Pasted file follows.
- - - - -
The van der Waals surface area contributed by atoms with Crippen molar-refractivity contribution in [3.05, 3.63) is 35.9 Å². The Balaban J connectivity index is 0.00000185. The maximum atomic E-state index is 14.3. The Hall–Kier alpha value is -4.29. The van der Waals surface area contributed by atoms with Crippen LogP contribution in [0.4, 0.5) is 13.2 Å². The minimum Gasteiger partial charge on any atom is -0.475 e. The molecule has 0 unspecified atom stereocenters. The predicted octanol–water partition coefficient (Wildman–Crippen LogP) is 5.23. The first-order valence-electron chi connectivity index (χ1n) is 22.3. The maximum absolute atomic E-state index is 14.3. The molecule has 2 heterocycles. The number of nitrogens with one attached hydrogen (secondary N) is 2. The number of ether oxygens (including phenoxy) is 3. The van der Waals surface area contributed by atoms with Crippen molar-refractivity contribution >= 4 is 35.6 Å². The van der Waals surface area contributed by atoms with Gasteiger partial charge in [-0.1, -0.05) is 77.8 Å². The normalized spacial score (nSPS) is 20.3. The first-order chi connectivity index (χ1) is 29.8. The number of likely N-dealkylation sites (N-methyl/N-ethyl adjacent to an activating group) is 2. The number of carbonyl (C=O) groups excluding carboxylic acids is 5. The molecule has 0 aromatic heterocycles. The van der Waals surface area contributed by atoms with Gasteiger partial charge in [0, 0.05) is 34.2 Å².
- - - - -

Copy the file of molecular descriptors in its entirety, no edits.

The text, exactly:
The van der Waals surface area contributed by atoms with Crippen molar-refractivity contribution in [3.05, 3.63) is 35.9 Å². The Balaban J connectivity index is 0.00000185. The maximum atomic E-state index is 14.3. The Hall–Kier alpha value is -4.29. The van der Waals surface area contributed by atoms with Crippen LogP contribution in [0.4, 0.5) is 13.2 Å². The minimum Gasteiger partial charge on any atom is -0.475 e. The molecule has 0 unspecified atom stereocenters. The predicted octanol–water partition coefficient (Wildman–Crippen LogP) is 5.23. The first-order valence-electron chi connectivity index (χ1n) is 22.3. The maximum absolute atomic E-state index is 14.3. The molecule has 2 heterocycles. The number of nitrogens with one attached hydrogen (secondary N) is 2. The number of ether oxygens (including phenoxy) is 3. The van der Waals surface area contributed by atoms with Crippen molar-refractivity contribution >= 4 is 35.6 Å². The van der Waals surface area contributed by atoms with Gasteiger partial charge in [-0.1, -0.05) is 77.8 Å². The normalized spacial score (nSPS) is 20.3. The first-order chi connectivity index (χ1) is 29.8. The number of likely N-dealkylation sites (N-methyl/N-ethyl adjacent to an activating group) is 2. The number of carbonyl (C=O) groups excluding carboxylic acids is 5. The molecule has 0 aromatic heterocycles. The van der Waals surface area contributed by atoms with Gasteiger partial charge in [0, 0.05) is 34.2 Å².